As heartbroken as she was to put aside her dream of art, she discovered a love for architectural design, earned an associate degree, and embarked on an architectural rendering career. That came to a halt nine years later when computer-aided design replaced hand-rendering. But again the experience left her with invaluable skills, including meticulous attention to detail. “You had to draw it right, or you didn’t get paid,” she says. She also became adept at understanding shadows and light. “In architectural rendering you can set the degree of sun level, and it determines how deep the shadows are,” she explains. “I do that in my work now by how I take photos. I’m very conscious of shadow patterns.”
Cooper’s first painting in pastel on black paper featured a man holding up and gazing at a glass of red wine illuminated by slanting light from a wine cellar’s high window. The result did not quite capture the light’s smoky, atmospheric feeling, as the artist would have liked. “But it was so bold and different, it caught people’s eyes. The technique caught the eye of friends in the art world,” she says. Encouraged, she continued. Her second painting was perfect: a Guatemalan woman in a brightly colored huipile (traditional blouse), gently swinging an incense censer as she stands in a shaft of light inside a shadowy church. In New Mexico, Cooper happened upon a rodeo, and her compositions quickly gained more movement and visual excitement. A few years later she was invited to exhibit at the Museum of Western Art in Kerrville, TX. She and Dwight were entranced by the Texas Hill Country and settled in Kerrville in 2012. Since then her art has continued to garner top awards, including the Cowgirl Up! show’s inaugural first-place award for works on paper in 2013. Her paintings are in the permanent collections of the Booth Western Art Museum in Cartersville, GA, and the Pearce Museum in Corsicana, TX. And her piece titled BACK RUB was unanimously selected as the official poster for this year’s Cheyenne Frontier Days rodeo.
Today the 62-year-old artist begins new work by combing through the photos she has taken at rodeos, ranches, and other visually interesting locations. She produces extremely precise drawings in which, at this stage, nothing is left out. Even objects and figures in deep shadow are fully drawn, to ensure anatomical accuracy and allow the eye to connect parts of the image that will be separated by black. “Once I go to paint, everything has to be in the right place,” she says. Before transferring the drawing to “toothy” black paper, which can hold multiple layers of soft pastel, she erases all the drawing lines where only black will remain. Then she begins to apply color, starting with deep, dark shades and building up to as many as 10 layers to achieve her work’s distinctive, sumptuous color and luminous glow.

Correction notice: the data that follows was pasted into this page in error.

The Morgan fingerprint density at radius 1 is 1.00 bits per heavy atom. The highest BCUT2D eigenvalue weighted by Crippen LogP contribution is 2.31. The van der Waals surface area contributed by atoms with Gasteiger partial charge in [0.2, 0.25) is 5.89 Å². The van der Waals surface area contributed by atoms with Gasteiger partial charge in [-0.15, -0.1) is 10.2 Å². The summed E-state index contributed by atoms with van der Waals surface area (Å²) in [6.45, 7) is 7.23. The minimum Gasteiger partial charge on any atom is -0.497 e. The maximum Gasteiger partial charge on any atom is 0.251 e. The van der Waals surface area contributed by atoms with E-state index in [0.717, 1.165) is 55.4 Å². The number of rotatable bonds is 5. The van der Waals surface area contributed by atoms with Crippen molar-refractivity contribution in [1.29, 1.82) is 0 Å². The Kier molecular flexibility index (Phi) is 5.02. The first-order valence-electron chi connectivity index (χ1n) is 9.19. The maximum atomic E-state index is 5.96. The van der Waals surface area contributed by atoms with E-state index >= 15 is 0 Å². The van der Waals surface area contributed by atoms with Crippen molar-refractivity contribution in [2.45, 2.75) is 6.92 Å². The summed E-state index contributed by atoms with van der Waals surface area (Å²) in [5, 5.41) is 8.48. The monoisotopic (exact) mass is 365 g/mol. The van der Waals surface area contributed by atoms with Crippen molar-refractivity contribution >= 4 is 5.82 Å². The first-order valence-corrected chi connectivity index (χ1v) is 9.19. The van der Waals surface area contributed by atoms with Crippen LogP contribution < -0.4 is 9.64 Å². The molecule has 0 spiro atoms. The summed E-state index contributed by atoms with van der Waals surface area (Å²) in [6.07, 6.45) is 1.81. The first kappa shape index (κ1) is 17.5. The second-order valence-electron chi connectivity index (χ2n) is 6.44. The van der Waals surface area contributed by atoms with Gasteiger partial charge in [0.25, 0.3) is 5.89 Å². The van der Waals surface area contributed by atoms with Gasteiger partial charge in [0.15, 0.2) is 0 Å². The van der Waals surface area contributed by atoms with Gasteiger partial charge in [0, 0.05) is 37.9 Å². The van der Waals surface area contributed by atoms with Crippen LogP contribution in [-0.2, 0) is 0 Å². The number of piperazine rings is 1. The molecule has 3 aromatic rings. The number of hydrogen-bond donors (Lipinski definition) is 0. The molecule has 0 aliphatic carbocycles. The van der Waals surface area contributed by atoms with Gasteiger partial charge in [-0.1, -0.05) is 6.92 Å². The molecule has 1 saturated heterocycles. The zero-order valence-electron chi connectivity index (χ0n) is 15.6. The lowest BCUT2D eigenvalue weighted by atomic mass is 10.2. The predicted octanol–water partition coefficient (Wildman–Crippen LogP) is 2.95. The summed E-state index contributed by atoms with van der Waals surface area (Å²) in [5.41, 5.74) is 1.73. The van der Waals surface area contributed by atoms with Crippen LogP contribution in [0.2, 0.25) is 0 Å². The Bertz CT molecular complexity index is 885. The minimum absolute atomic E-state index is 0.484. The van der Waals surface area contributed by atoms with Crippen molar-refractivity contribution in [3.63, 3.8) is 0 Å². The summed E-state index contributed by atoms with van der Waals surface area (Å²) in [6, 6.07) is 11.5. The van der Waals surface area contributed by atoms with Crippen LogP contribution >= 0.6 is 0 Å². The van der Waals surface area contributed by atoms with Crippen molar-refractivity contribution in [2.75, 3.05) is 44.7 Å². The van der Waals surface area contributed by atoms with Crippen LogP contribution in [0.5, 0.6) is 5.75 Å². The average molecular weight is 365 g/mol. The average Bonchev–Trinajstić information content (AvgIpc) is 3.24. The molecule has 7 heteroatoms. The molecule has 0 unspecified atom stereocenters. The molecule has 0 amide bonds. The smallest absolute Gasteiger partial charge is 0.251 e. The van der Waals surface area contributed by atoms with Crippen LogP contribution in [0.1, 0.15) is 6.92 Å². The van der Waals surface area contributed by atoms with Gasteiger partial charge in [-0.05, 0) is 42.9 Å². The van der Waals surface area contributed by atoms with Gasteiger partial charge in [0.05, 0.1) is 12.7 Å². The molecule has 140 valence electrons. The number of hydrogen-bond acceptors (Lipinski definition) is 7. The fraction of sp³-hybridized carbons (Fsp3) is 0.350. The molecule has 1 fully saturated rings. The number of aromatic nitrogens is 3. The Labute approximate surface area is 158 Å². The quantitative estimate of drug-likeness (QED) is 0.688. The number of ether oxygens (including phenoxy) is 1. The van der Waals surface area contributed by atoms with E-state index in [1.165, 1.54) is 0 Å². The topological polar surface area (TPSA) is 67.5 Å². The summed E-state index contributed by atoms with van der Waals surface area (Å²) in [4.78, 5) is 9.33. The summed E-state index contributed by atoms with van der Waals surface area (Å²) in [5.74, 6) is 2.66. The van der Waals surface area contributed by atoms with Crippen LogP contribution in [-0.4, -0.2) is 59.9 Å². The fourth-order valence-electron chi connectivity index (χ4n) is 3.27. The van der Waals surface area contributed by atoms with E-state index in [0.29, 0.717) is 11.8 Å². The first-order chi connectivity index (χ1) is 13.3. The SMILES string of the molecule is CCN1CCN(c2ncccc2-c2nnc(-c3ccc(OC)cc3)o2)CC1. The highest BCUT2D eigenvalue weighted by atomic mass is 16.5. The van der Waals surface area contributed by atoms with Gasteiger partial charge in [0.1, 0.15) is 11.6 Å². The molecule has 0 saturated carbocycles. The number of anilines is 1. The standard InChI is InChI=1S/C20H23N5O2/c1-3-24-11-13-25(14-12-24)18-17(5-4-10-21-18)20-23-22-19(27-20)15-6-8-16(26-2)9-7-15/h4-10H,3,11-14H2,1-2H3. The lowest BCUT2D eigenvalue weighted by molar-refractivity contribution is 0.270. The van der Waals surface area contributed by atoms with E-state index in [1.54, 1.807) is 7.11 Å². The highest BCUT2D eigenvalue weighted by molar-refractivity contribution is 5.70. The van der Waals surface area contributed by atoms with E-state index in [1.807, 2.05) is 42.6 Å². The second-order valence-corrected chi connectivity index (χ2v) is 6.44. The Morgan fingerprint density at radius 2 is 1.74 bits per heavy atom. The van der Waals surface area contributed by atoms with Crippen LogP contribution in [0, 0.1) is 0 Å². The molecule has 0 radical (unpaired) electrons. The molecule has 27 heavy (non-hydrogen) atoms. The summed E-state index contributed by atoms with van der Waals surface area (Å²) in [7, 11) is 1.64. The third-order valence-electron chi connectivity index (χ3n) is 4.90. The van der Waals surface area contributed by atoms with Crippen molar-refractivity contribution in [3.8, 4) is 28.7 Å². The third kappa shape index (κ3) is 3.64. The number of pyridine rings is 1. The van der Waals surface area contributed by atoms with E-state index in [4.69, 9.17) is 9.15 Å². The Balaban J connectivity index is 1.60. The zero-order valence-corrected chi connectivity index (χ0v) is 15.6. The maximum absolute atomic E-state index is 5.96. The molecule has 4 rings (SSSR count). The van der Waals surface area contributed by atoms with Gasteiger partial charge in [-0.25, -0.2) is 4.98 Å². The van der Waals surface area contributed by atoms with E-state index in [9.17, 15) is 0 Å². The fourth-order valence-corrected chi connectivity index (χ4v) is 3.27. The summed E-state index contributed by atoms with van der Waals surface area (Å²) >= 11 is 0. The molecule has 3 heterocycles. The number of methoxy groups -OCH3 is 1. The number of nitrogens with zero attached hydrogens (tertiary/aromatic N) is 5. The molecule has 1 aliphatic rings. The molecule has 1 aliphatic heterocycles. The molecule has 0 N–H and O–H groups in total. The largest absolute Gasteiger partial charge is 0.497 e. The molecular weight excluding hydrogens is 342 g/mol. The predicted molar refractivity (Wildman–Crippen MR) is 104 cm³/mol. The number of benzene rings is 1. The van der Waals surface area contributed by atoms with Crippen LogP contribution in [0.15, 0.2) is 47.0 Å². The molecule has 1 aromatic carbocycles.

Among Cooper’s favorite visual qualities are the tension and speed that epitomize action in the rodeo arena. Even better is a close-up view of that action, which she has enjoyed capturing at Cheyenne Frontier Days. With a photo pass to an underground concrete bunker inside the arena, the artist shoots scores of photos—bull riders, barrel racers, calf ropers, bronc busters—all captured through a ground-level camera slit. “It’s a 100 percent different perspective because you’re looking from the ground up. You see a whole different set of muscles and power, a whole different dynamic,” she says. A good example is her piece PICK UP SPEED, which features a rodeo pickup man, trained to retrieve loose animals or thrown riders and lead them safely out of the arena. In this case the pickup man’s steed is racing side-by-side with the horse he’s about to rope.
Not all of Cooper’s imagery involves action or western scenes, though. Quiet moments between humans and animals, or among animals, reflect her deep interest in relationships between living creatures. BIRD BRAIN AND HORSE SENSE, for instance, was the result of seeing a gorgeous, iridescent starling perched on a fence near a horse’s head. Aware that starlings like to hang around corrals and eat insects from horses’ coats, she created a painting celebrating that symbiotic relationship. Recently she also has begun expanding more into architectural subjects and interiors, with a special focus on historic mission churches in highly textured stucco and stone. As in all her work, Cooper employs the rich black depths of shadow to accentuate interesting patterns and suggest the whole story by telling only certain parts. “Collectors tell me the paintings never get static because the eye is constantly re-engaged,” she says. “The eye has to solve that puzzle again every time.”
Cowboy Bronze Fine Art Gallery, Fredericksburg, TX.